Though recent years have seen fewer opioid prescriptions being written, there seems to be evidence of an increase in opioid-related car crashes. In 1993, 2% of all crash initiators in California and across the U.S. were found with opioids in their systems, but in 2016, that percentage had risen to 7.1%.
It’s widely known that opioids cause psychomotor and cognitive impairment. Those who use the drug for chronic pain may not be affected as much because they develop a tolerance over time, but people who use them for acute injuries will certainly experience impairment. This includes dizziness and drowsiness, which are symptoms that are dangerous for any driver.
A study that was published in JAMA Network Open claims that in fatal two-car crashes, those deemed at fault were twice as apt as the other drivers to have opioids in their system. Researchers analyzed a group of 1,467 drivers involved in such crashes and found that 918 were crash initiators while 549 were not. They also found that veering out of one’s lane is the mistake that caused the most fatal two-car crashes.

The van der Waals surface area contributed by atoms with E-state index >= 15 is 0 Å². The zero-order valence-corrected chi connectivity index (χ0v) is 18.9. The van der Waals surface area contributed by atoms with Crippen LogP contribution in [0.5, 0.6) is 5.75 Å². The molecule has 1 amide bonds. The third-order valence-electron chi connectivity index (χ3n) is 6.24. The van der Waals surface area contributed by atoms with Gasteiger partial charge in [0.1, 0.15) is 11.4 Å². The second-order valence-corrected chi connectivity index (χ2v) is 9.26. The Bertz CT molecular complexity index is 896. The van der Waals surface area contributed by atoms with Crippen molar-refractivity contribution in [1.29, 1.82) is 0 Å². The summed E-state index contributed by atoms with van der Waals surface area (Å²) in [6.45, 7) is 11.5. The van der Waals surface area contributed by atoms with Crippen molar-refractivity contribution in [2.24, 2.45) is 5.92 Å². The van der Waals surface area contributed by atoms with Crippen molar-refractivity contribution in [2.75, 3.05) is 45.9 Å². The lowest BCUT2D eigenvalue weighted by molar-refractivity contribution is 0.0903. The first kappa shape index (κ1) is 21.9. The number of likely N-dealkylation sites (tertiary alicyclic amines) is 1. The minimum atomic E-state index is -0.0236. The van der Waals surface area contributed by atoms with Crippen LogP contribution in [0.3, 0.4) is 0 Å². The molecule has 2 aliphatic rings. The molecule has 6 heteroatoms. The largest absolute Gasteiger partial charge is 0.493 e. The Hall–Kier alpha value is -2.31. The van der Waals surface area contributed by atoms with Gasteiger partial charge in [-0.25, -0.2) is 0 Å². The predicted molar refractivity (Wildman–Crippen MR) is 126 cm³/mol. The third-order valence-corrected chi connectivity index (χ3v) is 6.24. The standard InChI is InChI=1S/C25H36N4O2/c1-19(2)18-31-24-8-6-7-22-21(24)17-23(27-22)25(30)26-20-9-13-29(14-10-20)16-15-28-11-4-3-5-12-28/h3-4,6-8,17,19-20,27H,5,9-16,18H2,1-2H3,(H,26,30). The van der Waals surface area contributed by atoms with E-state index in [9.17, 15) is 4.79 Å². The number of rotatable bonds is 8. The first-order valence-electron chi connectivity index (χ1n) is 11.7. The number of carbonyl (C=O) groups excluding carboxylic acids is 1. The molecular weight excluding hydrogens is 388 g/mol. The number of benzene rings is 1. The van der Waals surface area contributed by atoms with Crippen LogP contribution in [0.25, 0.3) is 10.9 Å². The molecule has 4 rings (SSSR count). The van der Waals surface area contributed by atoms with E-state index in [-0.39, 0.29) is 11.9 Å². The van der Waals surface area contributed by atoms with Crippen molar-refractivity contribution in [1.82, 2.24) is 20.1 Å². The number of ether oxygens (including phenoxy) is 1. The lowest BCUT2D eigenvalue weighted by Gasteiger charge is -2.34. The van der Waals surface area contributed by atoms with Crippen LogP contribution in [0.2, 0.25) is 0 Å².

Hydrocodone was the most frequently detected opioid, found in 32% of drivers, followed by morphine, found in 27%. Oxycodone (19%) and methadone (14%) rounded out the list, and the remaining 8% had other prescription opioids in their system.
When there is clear proof that opioids contributed to a fatal crash, the family of the decedent could file a wrongful death lawsuit against the responsible party. It is advisable, of course, to seek Costa Mesa legal representation for fatal auto accidents. A lawyer may help build up the case and then negotiate for a settlement out of court. If successful, the lawsuit could cover pre-death medical bills, if applicable; funeral and burial expenses; and loss of support or loss of consortium.